The figure came in at 5.4% annualised compared to the median expectation of 3%, largely due to the upwards revision to the August GDP data from 0.4% MoM to 0.6%. Additionally, September saw the economy expand by 0.1% on a monthly basis, further lifting the annualised growth rate for Q3 which was based upon Stats Canada’s projection of no growth in September. The overall figure for the third quarter leads to growth being more aligned with the Bank of Canada’s October projection of 5.5% in annualised terms.
Household spending and exports were the main drivers of Q3 growth, while the themes of August’s GDP print largely remained in place for September’s reading. Services producing industries (+0.4% MoM) as well as resource extraction (+1.2%) led growth in September, while good producing industries (-0.6%) continued to weigh as supply-chain disruptions remained. Over the course of Q3 as a whole, service sector activity was driven by client facing industries, while retail trade continued to lag. Retail spending expanded by 2.1% in Q3, however, 7 of the 12 sub-sectors showed activity declining. Additionally, on a monthly basis, the indications are there for a sustained decline in retail spending following a bumper summer as trade decreased 0.9% in September.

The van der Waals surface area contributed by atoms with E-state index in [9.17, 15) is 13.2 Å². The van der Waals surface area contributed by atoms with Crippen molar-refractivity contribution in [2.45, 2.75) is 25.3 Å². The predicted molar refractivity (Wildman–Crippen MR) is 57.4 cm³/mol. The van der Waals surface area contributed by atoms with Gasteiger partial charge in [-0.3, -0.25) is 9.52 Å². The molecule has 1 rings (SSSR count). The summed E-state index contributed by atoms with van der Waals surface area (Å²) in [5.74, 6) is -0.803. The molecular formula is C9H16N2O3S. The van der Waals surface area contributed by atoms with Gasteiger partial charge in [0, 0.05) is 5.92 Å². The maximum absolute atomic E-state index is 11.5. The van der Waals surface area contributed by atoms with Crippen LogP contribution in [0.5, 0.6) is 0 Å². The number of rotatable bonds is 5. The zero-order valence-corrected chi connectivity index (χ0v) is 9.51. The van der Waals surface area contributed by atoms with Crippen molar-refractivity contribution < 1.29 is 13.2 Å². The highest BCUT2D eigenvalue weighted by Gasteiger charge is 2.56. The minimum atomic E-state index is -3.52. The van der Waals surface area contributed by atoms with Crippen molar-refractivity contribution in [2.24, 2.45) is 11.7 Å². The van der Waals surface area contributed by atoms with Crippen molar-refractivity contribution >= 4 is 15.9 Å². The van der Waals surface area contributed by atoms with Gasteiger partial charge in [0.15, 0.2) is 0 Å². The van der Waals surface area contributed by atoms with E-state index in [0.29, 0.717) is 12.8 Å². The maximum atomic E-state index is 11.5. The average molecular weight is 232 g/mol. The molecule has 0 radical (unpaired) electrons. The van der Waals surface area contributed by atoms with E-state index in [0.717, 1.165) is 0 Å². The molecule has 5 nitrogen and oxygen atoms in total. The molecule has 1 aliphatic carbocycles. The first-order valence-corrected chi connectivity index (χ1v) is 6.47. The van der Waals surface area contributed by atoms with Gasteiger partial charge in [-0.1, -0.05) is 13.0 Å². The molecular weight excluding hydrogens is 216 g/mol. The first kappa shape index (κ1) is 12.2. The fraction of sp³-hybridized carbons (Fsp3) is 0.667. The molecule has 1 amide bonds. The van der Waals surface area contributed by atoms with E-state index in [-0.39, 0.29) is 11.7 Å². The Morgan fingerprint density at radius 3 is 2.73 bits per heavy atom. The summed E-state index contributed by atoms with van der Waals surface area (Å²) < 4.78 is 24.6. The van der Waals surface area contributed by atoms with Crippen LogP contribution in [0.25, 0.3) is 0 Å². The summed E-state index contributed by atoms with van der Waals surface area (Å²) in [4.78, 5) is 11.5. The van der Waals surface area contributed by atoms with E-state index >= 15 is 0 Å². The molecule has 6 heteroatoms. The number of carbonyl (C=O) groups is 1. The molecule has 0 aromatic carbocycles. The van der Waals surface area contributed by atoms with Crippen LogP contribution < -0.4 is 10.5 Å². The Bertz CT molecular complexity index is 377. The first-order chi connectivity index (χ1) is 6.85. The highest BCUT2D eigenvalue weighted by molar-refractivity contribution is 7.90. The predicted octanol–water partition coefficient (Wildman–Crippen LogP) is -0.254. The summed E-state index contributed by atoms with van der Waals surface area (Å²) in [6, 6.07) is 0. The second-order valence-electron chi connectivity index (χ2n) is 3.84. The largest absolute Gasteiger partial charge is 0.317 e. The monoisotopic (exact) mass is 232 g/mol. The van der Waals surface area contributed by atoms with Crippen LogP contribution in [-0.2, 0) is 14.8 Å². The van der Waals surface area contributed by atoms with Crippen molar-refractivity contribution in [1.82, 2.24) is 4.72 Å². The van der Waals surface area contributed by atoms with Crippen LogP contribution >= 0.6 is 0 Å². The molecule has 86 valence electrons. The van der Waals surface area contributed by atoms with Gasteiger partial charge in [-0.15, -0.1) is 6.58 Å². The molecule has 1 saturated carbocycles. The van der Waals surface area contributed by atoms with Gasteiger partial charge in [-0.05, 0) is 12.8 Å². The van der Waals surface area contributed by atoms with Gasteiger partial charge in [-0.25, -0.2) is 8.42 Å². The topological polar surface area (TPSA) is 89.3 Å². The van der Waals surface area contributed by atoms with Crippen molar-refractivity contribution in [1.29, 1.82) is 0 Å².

With growth still printing closer to the BoC’s expectations in Q3 than initially thought following August’s preliminary reading, and the preliminary reading for October showing a pick-up in sequential activity to 0.8% MoM, the report was positive on the whole.
However, despite the significantly stronger GDP print than expected, the market reaction was relatively mild given that the strong print mainly reflects the large downward revision to the Q2 print and new concerns around the growth momentum have arisen following the discovery of the Omicron variant. USDCAD shaved off some of its gains from earlier in the day, however given the added downside risks attached to the uncertain outlook it is unlikely the Bank of Canada will turn even more hawkish at its policy meeting on December 8th.
Mild retracement in USDCAD as strong Q3 GDP print is unlikely to turn the BoC more hawkish
Author: Simon Harvey, Senior FX Market Analyst